Connie and Atrium Health team at Carolina Panthers football game

News, Coronavirus Updates | 2 years ago

Atrium Health Teammate and Long-time Carolina Panthers Fan Lands Virtual Role for Panthers in NFL Draft

When the Carolina Panthers needed someone to fill a need during the NFL Draft, a familiar Atrium Health teammate found herself in a new role.

Connie and Sir PurrAs manager of Atrium Health’s Event Medicine team, Connie Tompkins, RN ensures that a full complement of EMTs, paramedics and nurses are at Bank of America Stadium when the Carolina Panthers play home games. But she was surprised when she was given the opportunity to play a different role from the comfort of her own home for this year’s NFL Draft.

“I’m excited and a little nervous,” Tompkins said before participating in one of the nation’s biggest sports events. “This is a humbling experience.”

Tompkins, a 41-year teammate of Atrium Health, was recruited to cheer during the first-ever “virtual” NFL Draft. The coronavirus pandemic forced the league to conduct activities remotely, using technology to link officials, coaches, and players in homes across the country. The NFL league was determined to connect with their fans who look forward to showing some love for their favorite teams each year. Thus, the virtual draft was born. To participate, fans of each team ­— decked out in jerseys and caps — appear on a video grid when their team selects a player. 

The Panthers drafted defensive tackle Derrick Brown (Auburn) in the first round on Thursday, April 23 giving Tompkins an opportunity to see how the process works live. She had rehearsed prior to the draft but a different group of fans cheered Thursday and she is scheduled for duty Friday, April 24 for Rounds 2-3.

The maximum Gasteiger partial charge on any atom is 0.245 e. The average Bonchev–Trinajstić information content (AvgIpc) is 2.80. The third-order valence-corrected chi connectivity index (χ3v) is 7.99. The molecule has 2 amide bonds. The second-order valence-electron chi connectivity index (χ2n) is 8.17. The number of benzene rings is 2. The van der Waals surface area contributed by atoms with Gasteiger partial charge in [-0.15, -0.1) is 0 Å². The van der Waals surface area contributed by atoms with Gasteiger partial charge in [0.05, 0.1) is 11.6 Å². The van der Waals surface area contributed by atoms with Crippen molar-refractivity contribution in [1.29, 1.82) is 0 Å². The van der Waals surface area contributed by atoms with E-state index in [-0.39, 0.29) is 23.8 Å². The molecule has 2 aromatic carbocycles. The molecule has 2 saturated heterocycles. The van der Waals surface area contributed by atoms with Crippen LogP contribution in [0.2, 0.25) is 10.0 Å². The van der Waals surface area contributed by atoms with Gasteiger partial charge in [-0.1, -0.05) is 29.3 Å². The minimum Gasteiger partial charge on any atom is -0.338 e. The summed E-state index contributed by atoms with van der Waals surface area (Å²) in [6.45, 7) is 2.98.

“There’s a log-in I have to go to and there’s a producer talking you through everything,” Tompkins said. “This is all new and different. Who would’ve thought we’d be doing the draft this way?”

Long history together

Much is new and different nowadays as a result of the coronavirus pandemic within our communities. But one thing that hasn’t changed is Atrium Health’s lengthy relationship with the Panthers, which dates to the team’s inception. Atrium Health donated part of the land under the stadium and has been the franchise’s official healthcare provider since 1995. Even the team’s climate-controlled indoor practice facility is known as the Atrium Health Dome.

The Event Medicine team supports not only every Panthers game, but also other events like soccer, concerts, and college football at Bank of America Stadium. Coverage also includes the convention center and BB&T Ballpark, home of Charlotte’s Triple-A baseball team, the Charlotte Knights, and many other locations. “No one day is the same, but that’s what I enjoy most about it,” Tompkins says.

A native of Lorain, Ohio, she has lived in Charlotte for 50 years. Most of her nursing career was spent in emergency medicine, but managing schedules is a big part of her current job. Roughly 40 healthcare personnel typically are onsite. Some have been pressed into other duties, like pre-screening for employees and authorized visitors to check for symptoms of COVID-19 prior to arrival. Others have followed the same advice given from coast to coast.

“A lot of the members on my team specially have been working from home, which is good,” Tompkins says. “They go with the flow, so pleasant and awesome to work with. And they’re always willing to raise their hand to offer help wherever it’s needed.”

A long-time superfan

Among the instructions for participating in the draft, one was particularly difficult for Tompkins: Fans couldn’t wear the jersey of players no longer on the team. That ruled out Luke Kuechly, Tomkins favorite player. He unexpectedly announced his retirement in January at age 28.

One of Tompkins most memorable Panthers moments involves Kuechly. During one game, he intercepted a pass and returned it for a touchdown. A fan became overexcited and fell over the railing, knocking down Tompkins’ as Kuechly ran by. The linebacker stopped for a second, helped up the director, and continued running.

Just like the rest of us, she can only guess when anyone will be back out on the field. She’s glad that the NFL conducted its draft despite current conditions, creating a sliver of normalcy, and she’s happy to have a small role.

“I’m very honored that I can be a part of this for Atrium Health,” she says. “I’ve worked for the system for so long and to be a part of this is so unique.”